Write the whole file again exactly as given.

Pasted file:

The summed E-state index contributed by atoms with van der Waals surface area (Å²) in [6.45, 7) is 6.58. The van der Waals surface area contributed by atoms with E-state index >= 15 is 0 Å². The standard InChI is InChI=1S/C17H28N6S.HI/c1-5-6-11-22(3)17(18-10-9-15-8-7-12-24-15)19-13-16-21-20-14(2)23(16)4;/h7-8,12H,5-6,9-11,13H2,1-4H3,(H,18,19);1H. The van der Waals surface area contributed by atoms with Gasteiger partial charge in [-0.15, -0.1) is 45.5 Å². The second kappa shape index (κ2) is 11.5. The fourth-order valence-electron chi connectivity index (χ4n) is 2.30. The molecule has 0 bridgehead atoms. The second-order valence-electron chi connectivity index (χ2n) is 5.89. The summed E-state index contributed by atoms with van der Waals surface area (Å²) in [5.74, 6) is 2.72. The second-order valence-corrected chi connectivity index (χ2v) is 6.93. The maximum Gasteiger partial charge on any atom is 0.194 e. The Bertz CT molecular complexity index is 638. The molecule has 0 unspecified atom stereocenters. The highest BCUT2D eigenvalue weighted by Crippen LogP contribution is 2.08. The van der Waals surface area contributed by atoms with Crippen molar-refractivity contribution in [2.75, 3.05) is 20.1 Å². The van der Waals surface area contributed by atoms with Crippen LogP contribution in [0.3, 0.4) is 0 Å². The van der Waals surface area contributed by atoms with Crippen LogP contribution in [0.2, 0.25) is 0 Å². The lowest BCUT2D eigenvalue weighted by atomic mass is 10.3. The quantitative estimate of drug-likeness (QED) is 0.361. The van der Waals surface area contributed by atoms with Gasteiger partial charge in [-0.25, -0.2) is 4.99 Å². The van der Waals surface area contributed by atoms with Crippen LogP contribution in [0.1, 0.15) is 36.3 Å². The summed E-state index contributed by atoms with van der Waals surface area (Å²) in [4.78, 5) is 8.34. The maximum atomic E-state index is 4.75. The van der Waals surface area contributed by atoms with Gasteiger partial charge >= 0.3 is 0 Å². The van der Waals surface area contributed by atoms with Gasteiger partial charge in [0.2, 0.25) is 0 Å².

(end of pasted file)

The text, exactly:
The summed E-state index contributed by atoms with van der Waals surface area (Å²) in [6.45, 7) is 6.58. The van der Waals surface area contributed by atoms with E-state index >= 15 is 0 Å². The standard InChI is InChI=1S/C17H28N6S.HI/c1-5-6-11-22(3)17(18-10-9-15-8-7-12-24-15)19-13-16-21-20-14(2)23(16)4;/h7-8,12H,5-6,9-11,13H2,1-4H3,(H,18,19);1H. The van der Waals surface area contributed by atoms with Gasteiger partial charge in [-0.15, -0.1) is 45.5 Å². The second kappa shape index (κ2) is 11.5. The fourth-order valence-electron chi connectivity index (χ4n) is 2.30. The molecule has 0 bridgehead atoms. The second-order valence-electron chi connectivity index (χ2n) is 5.89. The summed E-state index contributed by atoms with van der Waals surface area (Å²) in [5.74, 6) is 2.72. The second-order valence-corrected chi connectivity index (χ2v) is 6.93. The maximum Gasteiger partial charge on any atom is 0.194 e. The Bertz CT molecular complexity index is 638. The molecule has 0 unspecified atom stereocenters. The highest BCUT2D eigenvalue weighted by Crippen LogP contribution is 2.08. The van der Waals surface area contributed by atoms with Crippen molar-refractivity contribution in [2.75, 3.05) is 20.1 Å². The van der Waals surface area contributed by atoms with Crippen LogP contribution in [0.3, 0.4) is 0 Å². The van der Waals surface area contributed by atoms with Crippen LogP contribution in [0.2, 0.25) is 0 Å². The lowest BCUT2D eigenvalue weighted by atomic mass is 10.3. The quantitative estimate of drug-likeness (QED) is 0.361. The van der Waals surface area contributed by atoms with Gasteiger partial charge in [-0.25, -0.2) is 4.99 Å². The van der Waals surface area contributed by atoms with Crippen LogP contribution in [0.1, 0.15) is 36.3 Å². The summed E-state index contributed by atoms with van der Waals surface area (Å²) in [4.78, 5) is 8.34. The maximum atomic E-state index is 4.75. The van der Waals surface area contributed by atoms with Gasteiger partial charge >= 0.3 is 0 Å². The van der Waals surface area contributed by atoms with Gasteiger partial charge in [0.2, 0.25) is 0 Å².